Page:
Depending on which type of material your hip replacement is made of, you will be advised as to which activities you can take part in safely.
“Polyethylene wear and the associated prosthetic loosening are the most common causes of post‐operative failure and the need for revision surgery. Therefore, activities that potentially expedite the wear through increased frequency or magnitude of loading (such as high impact sports) is a primary concern. To date there is limited information on the specific relationship between wear and sporting activities.”
The particular quotes above, and much of the information, are from the – IJSPT – International Of Sports Journal Physical Therapy – Nov 2014 –
“Sports Participation Following Total Hip Arthroplasty”
– by Erik P. Meira, PT, DPT, SCS, CSCS and Joseph Zeni Jr, PT PhD
You can find the article on the US National Library of Medicine National Institutes of Health website here –
If you read the article I have linked to above, you will see that there are also risks from wear down different parts of the hip, and that small particulates can be ground off and get into the tissues, which can lead to pain and other complications.
And that there is an assumption, that less vigorous, and a more low-impact activities may lead to fewer particulates grinding off the implant and entering into the soft tissues.
Finally, there is the lifetime of your hip replacement – (according to webmd.com)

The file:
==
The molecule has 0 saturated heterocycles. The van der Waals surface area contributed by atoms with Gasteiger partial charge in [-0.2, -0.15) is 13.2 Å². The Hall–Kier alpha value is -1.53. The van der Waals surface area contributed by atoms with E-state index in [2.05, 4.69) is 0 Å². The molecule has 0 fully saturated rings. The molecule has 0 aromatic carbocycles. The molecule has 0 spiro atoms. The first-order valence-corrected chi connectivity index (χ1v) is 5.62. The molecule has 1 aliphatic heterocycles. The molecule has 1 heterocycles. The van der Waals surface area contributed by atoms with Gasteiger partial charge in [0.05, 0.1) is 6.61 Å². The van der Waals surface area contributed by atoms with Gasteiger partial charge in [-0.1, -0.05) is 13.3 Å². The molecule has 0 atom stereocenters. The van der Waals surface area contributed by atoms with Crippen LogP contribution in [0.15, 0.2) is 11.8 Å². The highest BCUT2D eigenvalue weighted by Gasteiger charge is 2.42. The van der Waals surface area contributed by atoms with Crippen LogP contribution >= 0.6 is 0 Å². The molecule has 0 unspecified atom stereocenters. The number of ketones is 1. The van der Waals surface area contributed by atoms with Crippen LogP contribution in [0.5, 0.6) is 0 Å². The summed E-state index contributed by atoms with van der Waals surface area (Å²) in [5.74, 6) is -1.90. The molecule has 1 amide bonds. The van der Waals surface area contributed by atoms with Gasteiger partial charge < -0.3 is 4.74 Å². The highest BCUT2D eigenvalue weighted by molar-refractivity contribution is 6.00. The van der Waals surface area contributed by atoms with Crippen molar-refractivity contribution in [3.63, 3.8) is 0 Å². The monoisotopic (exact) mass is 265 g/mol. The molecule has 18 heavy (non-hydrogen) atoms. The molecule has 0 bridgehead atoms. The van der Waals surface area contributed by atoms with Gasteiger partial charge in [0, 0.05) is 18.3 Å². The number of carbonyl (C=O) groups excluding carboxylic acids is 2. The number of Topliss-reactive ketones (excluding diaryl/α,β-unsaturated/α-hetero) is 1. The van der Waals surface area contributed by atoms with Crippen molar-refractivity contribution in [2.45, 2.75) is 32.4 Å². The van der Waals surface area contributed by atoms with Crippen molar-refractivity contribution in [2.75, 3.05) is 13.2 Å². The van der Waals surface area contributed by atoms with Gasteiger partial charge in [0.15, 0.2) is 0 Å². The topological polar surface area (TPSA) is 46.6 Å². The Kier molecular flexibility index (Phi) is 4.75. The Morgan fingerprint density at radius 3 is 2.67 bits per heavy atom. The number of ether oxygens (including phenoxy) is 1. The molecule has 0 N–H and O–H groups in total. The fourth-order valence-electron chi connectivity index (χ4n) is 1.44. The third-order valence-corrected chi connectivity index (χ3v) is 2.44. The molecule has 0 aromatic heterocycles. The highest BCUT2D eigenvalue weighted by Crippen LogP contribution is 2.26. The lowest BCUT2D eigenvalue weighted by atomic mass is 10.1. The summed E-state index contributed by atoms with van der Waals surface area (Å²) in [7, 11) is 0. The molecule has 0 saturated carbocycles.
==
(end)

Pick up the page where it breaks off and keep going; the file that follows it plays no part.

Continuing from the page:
“95% of hip replacements last at least 10 years, about 75% last 15 to 20 years, and just over half last 25 years or more.”
So, look after your hip implant, and don’t grind it too much when participating in sports, but do take part in sports regularly !
Best raised toilet seats after a hip replacement
For more information in detail, about why I think these are the best raised toilet seats for after a hip replacement, you can go read my article here – “Best Raised Toilet Seats After A Hip Replacement”
This is the list of what I think are the best models of raised toilet seats for after a hip replacement, depending on the age and weight of the user –
Best raised toilet seat for the elderly after a hip replacement
1) OasisSpace Stand Alone Safety Frame and Raised Toilet Seat – with a hard seat
2) OasisSpace Stand Alone Safety Frame and Raised Toilet Seat – with a padded seat
3) PlatinumHealth Ultimate Raised Toilet Seat (safety frames with raised toilet seat)
4) Medline – basic 3-in-1 Bedside Commode
5) Nova Drop-Arm Padded Commode
6) PlatinumHealth GentleBoost Uplift 3-in-1 Commode and Shower Chair
Best raised toilet seat for larger elderly seniors (over 350 lb) –
1) Nova Heavy Duty Drop-Arm Commode 8583
2) Drive Deluxe Bariatric Drop-Arm Commode 11135-1
Best raised toilet seat after a hip replacement for a younger senior in good shape
Risers with armrests –
1) Nova 3.5″ raised toilet seat riser with arms (standard), Model No. 8344-R
2) Nova 3.5″ raised toilet seat riser with arms (elongated), Model No. 8343-R
3) Vive 3.5″ toilet seat riser with handles (standard), Model No. LVA1071S
4) Vive 3.5″toilet seat riser with handles (elongated), Model No. LVA1071E
Front locking raised toilet seat with armrests
1) Vive raised toilet seat with detachable handles, Model No. LVA10011
2) Drive Medical Premium plastic raised toilet seat with armrests, Model No. 12013
3) Nova raised toilet seat with detachable arms, Model No. 8351-R
Best raised toilet seats after a hip replacement, for larger, younger seniors (over 300 lb)
1) Nova Heavy Duty Drop-Arm Commode, Model No. 8583 – 500 lb weight capacity
2) Drive Deluxe Bariatric Drop-Arm Commode, Model No. LVA1071S – 1000 lb weight capacity
Types of raised toilet seat
For an in depth look at all the types of raised toilet seats, how they work, fit to the toilet, what advantages each type has, lots of different examples of models, the weight capacities of the different models etc., I have an article here – “Types Of Raised Toilet Seats: All You Should Know Before You Buy”.